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17 Weeks Pregnant: How to Get a Good Night's Rest

“Deep, uninterrupted sleep is my goal. Deep, restful sleep is my wish.”

Many, many people struggle with getting a good night’s sleep, and pregnancy sleep complaints are no joke. Insomnia affects 75% of pregnant people, so if you aren’t sleeping well, you’re not alone.

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There are many reasons why you are waking up at night. In addition to waking frequently for bathroom breaks, you’ll soon be woken by a kicking, wiggling baby. If you are already a parent who is still in the throws of nighttime parenting, you may be up with little ones. Add to that waking for a midnight snack, leg cramps, vivid dreams, flipping and turning from side to side, and quenching your thirst. Sometimes you’ll wake for one of the aforementioned reasons and easily settle back to sleep. Other times you may struggle with terrible insomnia. You get the picture. Sleep is medicine, and if you’re not sleeping everything else in your life may feel hard.


Practice Good Sleep Hygiene
  1. Stick to a routine by planning for 8-10 hours in bed. Having the same bedtime and wake time is beneficial.
  2. Pay attention to your food and beverages. Being too hungry or too full will disrupt your sleep. Caffeine should be avoided after 12 p.m.
  3. Your environment is important. Limit screens including TV, computer, tablet, and phones. Use room darkening shades and earplugs, as well as white noise to create a dark, quiet environment. Turn the thermostat down—you’ll sleep better in a cool room.
  4. Limit daytime sleeping. Long naps will disrupt your sleep. Limit naps to 30 minutes, if you need one.
  5. Get some exercise and fresh air every day.
  6. Pillows, pillows, pillows. Find what works for you. Most pregnant people find comfort with a variety of pillows around their sleeping body. Try a wedge pillow for your belly or a full body pillow for more support.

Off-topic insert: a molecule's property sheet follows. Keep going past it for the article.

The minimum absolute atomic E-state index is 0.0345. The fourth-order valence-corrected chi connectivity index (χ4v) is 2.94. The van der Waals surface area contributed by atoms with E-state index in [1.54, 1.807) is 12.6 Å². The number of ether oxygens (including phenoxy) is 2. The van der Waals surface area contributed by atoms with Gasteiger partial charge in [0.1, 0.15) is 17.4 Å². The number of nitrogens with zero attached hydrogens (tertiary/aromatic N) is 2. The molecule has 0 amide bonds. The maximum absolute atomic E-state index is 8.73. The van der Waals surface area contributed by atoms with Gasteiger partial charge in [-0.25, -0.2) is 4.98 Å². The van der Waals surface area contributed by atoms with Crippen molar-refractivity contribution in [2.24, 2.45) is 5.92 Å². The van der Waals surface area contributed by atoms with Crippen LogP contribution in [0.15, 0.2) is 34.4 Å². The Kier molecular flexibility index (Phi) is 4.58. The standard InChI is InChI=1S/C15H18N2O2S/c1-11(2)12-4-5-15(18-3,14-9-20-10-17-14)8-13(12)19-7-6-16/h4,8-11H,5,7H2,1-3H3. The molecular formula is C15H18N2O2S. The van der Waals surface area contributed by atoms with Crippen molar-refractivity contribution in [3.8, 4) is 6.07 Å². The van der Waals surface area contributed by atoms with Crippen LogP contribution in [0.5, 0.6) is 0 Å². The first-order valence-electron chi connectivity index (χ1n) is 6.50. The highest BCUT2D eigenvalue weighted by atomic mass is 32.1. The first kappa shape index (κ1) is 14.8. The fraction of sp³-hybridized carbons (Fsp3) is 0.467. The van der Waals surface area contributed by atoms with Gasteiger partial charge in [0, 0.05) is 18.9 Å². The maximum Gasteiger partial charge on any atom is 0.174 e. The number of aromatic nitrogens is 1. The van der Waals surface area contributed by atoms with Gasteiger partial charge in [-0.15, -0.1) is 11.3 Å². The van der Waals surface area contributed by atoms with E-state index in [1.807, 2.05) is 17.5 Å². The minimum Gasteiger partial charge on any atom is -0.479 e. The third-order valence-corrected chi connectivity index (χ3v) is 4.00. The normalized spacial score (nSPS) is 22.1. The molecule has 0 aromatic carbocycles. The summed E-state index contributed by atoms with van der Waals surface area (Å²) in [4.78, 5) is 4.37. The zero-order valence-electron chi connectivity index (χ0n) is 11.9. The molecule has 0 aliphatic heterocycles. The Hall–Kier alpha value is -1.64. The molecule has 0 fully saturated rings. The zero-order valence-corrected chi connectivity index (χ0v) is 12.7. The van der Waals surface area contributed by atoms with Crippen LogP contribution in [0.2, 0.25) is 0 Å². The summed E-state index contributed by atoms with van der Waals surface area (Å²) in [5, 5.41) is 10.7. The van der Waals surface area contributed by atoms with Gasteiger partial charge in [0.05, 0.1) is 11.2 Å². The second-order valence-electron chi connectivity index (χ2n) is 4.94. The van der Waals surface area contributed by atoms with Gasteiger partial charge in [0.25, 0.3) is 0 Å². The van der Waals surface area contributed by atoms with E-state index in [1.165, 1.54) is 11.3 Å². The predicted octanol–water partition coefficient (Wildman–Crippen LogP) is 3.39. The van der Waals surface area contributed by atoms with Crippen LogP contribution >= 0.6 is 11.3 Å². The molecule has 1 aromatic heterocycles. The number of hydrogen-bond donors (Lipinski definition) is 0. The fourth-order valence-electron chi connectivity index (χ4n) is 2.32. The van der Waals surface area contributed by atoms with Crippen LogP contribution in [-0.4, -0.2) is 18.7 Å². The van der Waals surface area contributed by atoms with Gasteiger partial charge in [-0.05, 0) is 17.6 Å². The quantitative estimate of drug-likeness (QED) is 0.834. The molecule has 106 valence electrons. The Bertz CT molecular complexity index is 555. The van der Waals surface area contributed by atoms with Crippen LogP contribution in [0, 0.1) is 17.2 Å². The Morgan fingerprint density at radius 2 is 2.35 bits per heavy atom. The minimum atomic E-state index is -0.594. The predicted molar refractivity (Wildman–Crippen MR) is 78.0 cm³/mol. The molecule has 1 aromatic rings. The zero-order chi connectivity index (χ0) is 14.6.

Spinning Babies Activity of the Week

We introduced “Rest Smart” back in Week 9. Now it’s time to put it to use every night. Find the right pregnancy pillows for your comfort; don’t be shy. Some pregnant people have a collection of pillows of all sizes and configurations. The most important props in bed are pillows that support the upper leg, knee, and ankle when you are lying on your side. Many people also like a pillow tucked into the space near their lower back and a small wedge pillow under their growing belly. The belly pillow will become more important as your belly grows. Additionally, a pillow that you can hug will give you a comfortable resting place for your arms and hands. Here is an option for a full-body pillow.

Your Baby This Week

Baby now weighs around 10 ounces and measures about 6-7 inches long. Your baby is finally big enough for your midwife to hear their tiny heartbeat with a fetoscope. You may have been hearing it since about 11 or 12 weeks with the use of a doppler but to hear that tiny tapping with your ears through a fetoscope is pretty magical.

You This Week

If you haven’t felt the first kicks and nudges of your baby, you soon will. Your baby is growing rapidly and so are you. You may start to notice toning surges or Braxton Hicks contractions, but don’t worry if you don’t. Not all pregnant people feel them or feel them yet. Other changes you may notice are the Linea Nigra—this is a darkening of the skin between the pubis and the navel. It’s caused by hormones and will lighten after the birth.

Weekly Affirmation

Affirmations are short, powerful statements that can affect your conscious thoughts. Close your eyes, breathe deeply and slowly, and repeat the following to yourself throughout the next week:

“Deep, uninterrupted sleep is my goal. Deep, restful sleep is my wish”


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